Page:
Guide to Specifying Entrance Matting - 6 Key Factors

Guide to Specifying Entrance Matting - 6 Key Factors


Ensuring the safety of visitors and staff at a building entrance is critical in making a positive first impression. To help prevent slip, trip and fall accidents, the entrance flooring should not present a hazard to the user in normal use and should not become slippery when wet. With the main source of wet contamination at entrances being water carried on footwear and tyres of wheeled traffic, a suitable entrance matting system is vital in removing and retaining moisture to stop it being transferred to internal floorcoverings.

Key Stats

According to the Health & Safety Executive, 90% of slip accidents in public buildings occur on wet floors.

An effective matting system can reduce the amount of dirt and moisture tracked into a building by up to 90%, helping to reduce such slip accidents.

More than 70% of dirt and moisture in buildings is tracked in by pedestrian and wheeled traffic.

A study of pedestrian flow rates at entrances has been undertaken by the Health & Safety Laboratory (HSL) and the Entrance Flooring Systems Association (EFSA), simulating the use of entrance matting to quantify water removal using a laboratory test method developed by EFSA. The findings showed six main points should be considered when choosing an entrance matting system.

1. Peak Flow Rate

Peak flow rate, also known as ‘volume of traffic’ predicts the concentration of traffic and identifies the key times of day when people enter or exit the building. 

Example 1: School

Two main times of day when a heavy concentration of traffic enter or exit the building 

Specification - heavy duty mat to cope with a high flow rate 

Example 2: High Street Shop

Consistent flow of traffic 

Specification - secondary barrier matting used in conjunction with a primary mat to increase moisture removal. The provision of overhead heaters can also help with the evaporation of moisture to speed up the drying time of the mat.

2. Width of Matting

Matting should cover the entire entrance of a building, including any side entrances.

As the first point of contact and, therefore, the first opportunity to stop dirt and moisture being tracked into any building, traffic should not be able to avoid the entrance matting. In some instances, certain entrances are favoured, i.e. those close to toilets, canteen areas or entrances that have automatic doors, so it is important to ensure all access points are covered. A larger quantity of matting at the favoured entrances is advised in these circumstances to guarantee an adequate amount of matting is provided to cope with the level of traffic

3. Length of Matting

HSL and EFSA have provided guidelines concerning the length of matting that should be installed, based on the number of people entering a building per hour*. Though it is accepted that fitting the recommended amount of matting may not always be possible. For example, a high street travel agent may only be able to accommodate a small primary entrance mat due to the size of the premise they typically occupy.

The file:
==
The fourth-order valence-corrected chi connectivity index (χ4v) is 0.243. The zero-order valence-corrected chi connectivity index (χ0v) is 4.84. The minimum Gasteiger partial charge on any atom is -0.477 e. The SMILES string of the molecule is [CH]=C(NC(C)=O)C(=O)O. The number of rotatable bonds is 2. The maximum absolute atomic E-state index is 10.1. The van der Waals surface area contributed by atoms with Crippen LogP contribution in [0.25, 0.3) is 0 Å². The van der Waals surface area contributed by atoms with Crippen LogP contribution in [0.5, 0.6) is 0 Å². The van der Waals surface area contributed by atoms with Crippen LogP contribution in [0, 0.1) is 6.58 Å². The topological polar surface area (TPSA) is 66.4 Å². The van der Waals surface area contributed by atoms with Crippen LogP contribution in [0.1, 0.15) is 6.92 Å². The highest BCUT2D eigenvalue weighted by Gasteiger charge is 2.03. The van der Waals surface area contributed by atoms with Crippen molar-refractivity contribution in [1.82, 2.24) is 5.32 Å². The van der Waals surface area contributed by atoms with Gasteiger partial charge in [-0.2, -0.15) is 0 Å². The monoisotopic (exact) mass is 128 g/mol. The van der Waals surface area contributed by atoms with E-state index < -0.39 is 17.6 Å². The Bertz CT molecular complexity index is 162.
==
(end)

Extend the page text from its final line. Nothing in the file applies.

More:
Using secondary barrier matting as a floorcovering to support the entrance mat provides an ideal solution in these situations to increase dirt and moisture removal.

It is crucial to specify enough matting from the outset as modifying the entrance can be costly once the mat / matwell are installed. 

*Flow Rate People Per Hour Minimum Lengths:

Low = 78 people 3-4 metres 

Medium = 400 people 6-7 metres 

High = 800 people 8-10 metres

4. Environmental Factors

The external environment has an impact on the matting that is selected e.g. 

Does the entrance come straight off the street? 

Is there a canopy to shield the entrance from elements such as wind and rain? 

If not, specify a heavy-duty entrance mat that will be able to cope with harsher levels of dirt and moisture ingress. If under-specified, the mat will soon become saturated and unable to retain any more moisture, and as a result, contaminants will be tracked onto surrounding floorcoverings, increasing the risk of slip, trip and fall accidents.

5. Type of Traffic

Matting should be suitable for both foot and wheeled traffic to meet the latest guidelines. It is the level of each type of traffic, however, that needs to be considered to provide the optimum specification for the environment. 

Example 1: Office 

• Most of the traffic is likely to be pedestrian with a low volume of wheeled traffic 

Example 2: Supermarket 

• A high concentration of both wheeled and foot traffic would be expected

6. Sustainability

Sustainability is now a key factor for consideration in all building design. Products that support the environment, such as those with a high recycled content or those that have a high BREEAM rating, are favoured over those that are not as environmentally friendly. 

Gradus Boulevard 6000 barrier matting has been BRE certified whilst Tyreguard primary matting incorporates 100% recycled wipers made from aeroplane tyres. We also use ECONYL, which makes use of old fishing nets. These are our ranges that currently contain ECONYL:

Primary Barrier Matting

• Esplanade 6000

• Esplanade 5000

• Esplanade 1000

Secondary Barrier Matting

• Boulevard 6000

• Boulevard 5000

• Boulevard Stripe

Hybrid Barrier Matting

• Mat-in-a-Box 6000

• Mat-in-a-Box 5000

The study also highlighted some common errors when specifying matting, which can be detrimental to an installation. Avoid the following…

DON’T use throw down mats 

DON’T leave a gap between the entrance and the matting 

DON’T use mats that impede the movement of wheelchairs (or other wheeled vehicles), i.e. Coir 

DON’T forget to clean the mat to maintain its effectiveness

If you'd like to learn more, book an entrance matting CPD or download our brochure

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